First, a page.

In line with our expectations, the eleven members of the Monetary Policy Committee (MPC) of the Central Bank of Nigeria (CBN) unanimously voted to retain all policy parameters: Monetary Policy Rate (MPR) at 13.5% with asymmetric corridor of +200bps/-500bps, Cash Reserve Ratio (CRR) at 22.5% and Liquidity Ratio (LR) at 30.0%. We observed that the Committee’s interest in easing monetary conditions strengthened relative to the previous meeting in May 2019. This shift reflects easy monetary conditions by central banks in advanced economies which is also already prompting rate cuts in emerging and frontier markets. For instance, the South Africa Reserve Bank (SARB) cut policy rate by 25bps to 6.5% in July 2019, the first reduction since March 2018. The MPC has adopted a wait-and-see approach on the impact of March’s rate cut and other measures taken by the CBN to spur credit before adjusting its policy rate. In our view, there is a need to go back to convention as the MPR tool is now merely symbolic, investors now look to the CBN’s liquidity management operations for guidance.
Conflicting Monetary Policy Objectives
The MPC’s decision not to tighten was driven by the need to support credit expansion, although the Committee cites price stability as the overarching policy objective. We believe this position is contradictory for two reasons. First, the committee fears that easing monetary policy could spur inflation; yet, easing is already in full gear in the financial market and the real economy. The latter is driven by the CBN’s introduction of a minimum floor of 60.0% for loan to deposit ratio by the end of Q3:2019 and the reduction in maximum deposits attracting interest at the Standing Deposit Facility Window to N2.0bn from N7.5bn in 2014. Secondly, headline inflation at 11.2% in June 2019 continues to run outside the upper limit of CBN’s inflation target of 9.0%. Although we believe inflation is driven by structural factors that make doing business difficult, there is empirical evidence from the CBN that monetary tightening could help to further rein in inflation.
We noticed that the pro-growth stance of the Committee continues to prompt the CBN’s development agenda through credit support to key sectors. Given that we believe that the administration of such schemes could be better, and that the impact was modest, the view by the MPC that credit intervention only has a short-run effect is slightly comforting. In the long run, we align with the Committee that fiscal policy is crucial to boosting and sustaining growth. However, the recommendation that fiscal buffers and higher revenue collection is required for fiscal policy to have a significant impact ignores that the CBN’s continued financing of more than half of FG’s budget deficits since 2015 limits urgency.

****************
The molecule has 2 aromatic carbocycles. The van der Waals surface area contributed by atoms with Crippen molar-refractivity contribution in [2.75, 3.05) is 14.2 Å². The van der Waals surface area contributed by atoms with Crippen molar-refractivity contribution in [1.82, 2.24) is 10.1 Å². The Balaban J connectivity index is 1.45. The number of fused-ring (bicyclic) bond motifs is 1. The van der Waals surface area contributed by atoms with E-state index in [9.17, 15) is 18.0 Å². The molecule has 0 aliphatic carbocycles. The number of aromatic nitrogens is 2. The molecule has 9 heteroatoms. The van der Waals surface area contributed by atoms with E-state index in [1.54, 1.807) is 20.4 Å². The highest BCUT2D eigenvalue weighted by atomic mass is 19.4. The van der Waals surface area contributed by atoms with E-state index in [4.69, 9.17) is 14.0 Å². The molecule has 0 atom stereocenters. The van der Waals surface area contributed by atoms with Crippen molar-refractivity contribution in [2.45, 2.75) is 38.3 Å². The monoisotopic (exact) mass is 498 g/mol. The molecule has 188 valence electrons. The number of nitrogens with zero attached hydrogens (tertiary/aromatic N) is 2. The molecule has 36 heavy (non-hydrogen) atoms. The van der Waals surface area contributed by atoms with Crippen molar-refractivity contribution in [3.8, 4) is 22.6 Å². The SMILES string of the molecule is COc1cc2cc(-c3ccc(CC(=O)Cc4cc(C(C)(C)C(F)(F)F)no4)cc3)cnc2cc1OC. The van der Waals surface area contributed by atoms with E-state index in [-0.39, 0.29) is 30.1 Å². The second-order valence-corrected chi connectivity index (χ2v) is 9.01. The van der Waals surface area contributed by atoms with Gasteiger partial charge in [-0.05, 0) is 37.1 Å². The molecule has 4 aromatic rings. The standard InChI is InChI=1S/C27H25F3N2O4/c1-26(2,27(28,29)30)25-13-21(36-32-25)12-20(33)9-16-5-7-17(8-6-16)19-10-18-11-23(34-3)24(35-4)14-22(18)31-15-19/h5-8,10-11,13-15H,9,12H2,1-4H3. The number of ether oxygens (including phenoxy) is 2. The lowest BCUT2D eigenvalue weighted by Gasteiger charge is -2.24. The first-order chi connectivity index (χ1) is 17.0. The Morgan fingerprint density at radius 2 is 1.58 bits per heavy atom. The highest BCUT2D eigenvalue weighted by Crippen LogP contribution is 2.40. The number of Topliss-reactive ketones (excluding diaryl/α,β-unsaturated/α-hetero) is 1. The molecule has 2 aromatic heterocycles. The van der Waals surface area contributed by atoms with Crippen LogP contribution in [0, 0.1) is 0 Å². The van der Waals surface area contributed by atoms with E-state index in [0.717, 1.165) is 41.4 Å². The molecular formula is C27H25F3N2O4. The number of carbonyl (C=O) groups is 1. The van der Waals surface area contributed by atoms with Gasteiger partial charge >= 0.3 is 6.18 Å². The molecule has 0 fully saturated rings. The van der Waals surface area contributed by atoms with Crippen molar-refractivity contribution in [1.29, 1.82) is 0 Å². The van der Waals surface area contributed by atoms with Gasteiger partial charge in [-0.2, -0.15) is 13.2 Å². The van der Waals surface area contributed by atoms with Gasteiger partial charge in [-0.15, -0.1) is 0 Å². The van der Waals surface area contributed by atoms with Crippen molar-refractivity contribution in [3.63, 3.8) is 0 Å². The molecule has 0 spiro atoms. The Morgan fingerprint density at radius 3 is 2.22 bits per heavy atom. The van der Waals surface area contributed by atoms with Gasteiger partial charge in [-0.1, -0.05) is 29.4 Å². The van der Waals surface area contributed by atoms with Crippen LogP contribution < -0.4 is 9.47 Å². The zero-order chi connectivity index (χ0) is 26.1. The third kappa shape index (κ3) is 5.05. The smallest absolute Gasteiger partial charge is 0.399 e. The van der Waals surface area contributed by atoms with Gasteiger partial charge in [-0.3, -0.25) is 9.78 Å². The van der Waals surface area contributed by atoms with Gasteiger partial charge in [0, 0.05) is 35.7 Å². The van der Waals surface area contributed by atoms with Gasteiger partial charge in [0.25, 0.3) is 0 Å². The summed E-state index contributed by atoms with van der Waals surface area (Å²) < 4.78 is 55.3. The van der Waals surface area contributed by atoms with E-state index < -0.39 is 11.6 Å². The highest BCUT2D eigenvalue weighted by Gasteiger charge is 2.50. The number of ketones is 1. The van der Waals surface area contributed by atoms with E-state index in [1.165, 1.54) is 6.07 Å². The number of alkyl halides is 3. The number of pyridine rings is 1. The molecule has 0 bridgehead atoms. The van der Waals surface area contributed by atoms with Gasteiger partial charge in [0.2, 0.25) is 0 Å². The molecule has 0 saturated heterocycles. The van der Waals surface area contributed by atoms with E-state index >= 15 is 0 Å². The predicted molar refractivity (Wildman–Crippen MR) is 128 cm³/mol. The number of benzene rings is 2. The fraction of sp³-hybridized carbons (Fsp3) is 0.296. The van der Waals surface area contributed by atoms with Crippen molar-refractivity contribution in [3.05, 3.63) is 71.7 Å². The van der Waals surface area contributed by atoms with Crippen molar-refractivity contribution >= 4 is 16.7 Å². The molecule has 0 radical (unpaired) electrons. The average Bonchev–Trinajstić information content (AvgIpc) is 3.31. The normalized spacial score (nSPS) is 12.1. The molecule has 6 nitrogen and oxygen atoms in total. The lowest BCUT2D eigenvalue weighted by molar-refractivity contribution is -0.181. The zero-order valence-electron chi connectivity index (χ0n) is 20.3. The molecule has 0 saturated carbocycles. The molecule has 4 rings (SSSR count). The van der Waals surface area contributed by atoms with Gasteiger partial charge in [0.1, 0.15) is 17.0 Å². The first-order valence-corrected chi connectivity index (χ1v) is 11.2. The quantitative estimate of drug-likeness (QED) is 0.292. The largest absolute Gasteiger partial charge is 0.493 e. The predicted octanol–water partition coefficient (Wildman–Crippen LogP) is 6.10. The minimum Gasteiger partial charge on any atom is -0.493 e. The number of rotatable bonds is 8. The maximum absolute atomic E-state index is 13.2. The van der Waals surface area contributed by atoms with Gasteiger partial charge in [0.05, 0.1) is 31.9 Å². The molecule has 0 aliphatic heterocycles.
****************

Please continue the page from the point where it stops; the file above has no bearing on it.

The Committee’s protectionist inclination also gained steam with the proposed introduction of milk to the list of items ineligible for foreign currency, although we note that FX demand management mainly reflects deteriorating external position. However, with external reserves of US$45.1bn covering 13 months of imports and the recent improvement in exports, the threat of this is low despite a current account deficit of -1.0% to GDP in Q1:2019. The implication of this policy, if introduced, is likely to be higher prices for consumer goods items requiring milk as inputs. With a high level of stunting at 44.0% in children under five, this decision would be concerning. On the CBN’s aggressive drive for credit expansion by the commercial banks through its recent policy pronouncements, we believe developing a credit scoring system as advised by the MPC could help reduce credit risk.
On the financial market front, we expect the activities of the Apex bank at the OMO and T-bills market to continue to provide interest rate guidance to investors. Meanwhile, current reading suggests that barring any upset in the recent downward trend in rate, bond market will remain attractive with activities in that space further pressuring yields lower in the near term.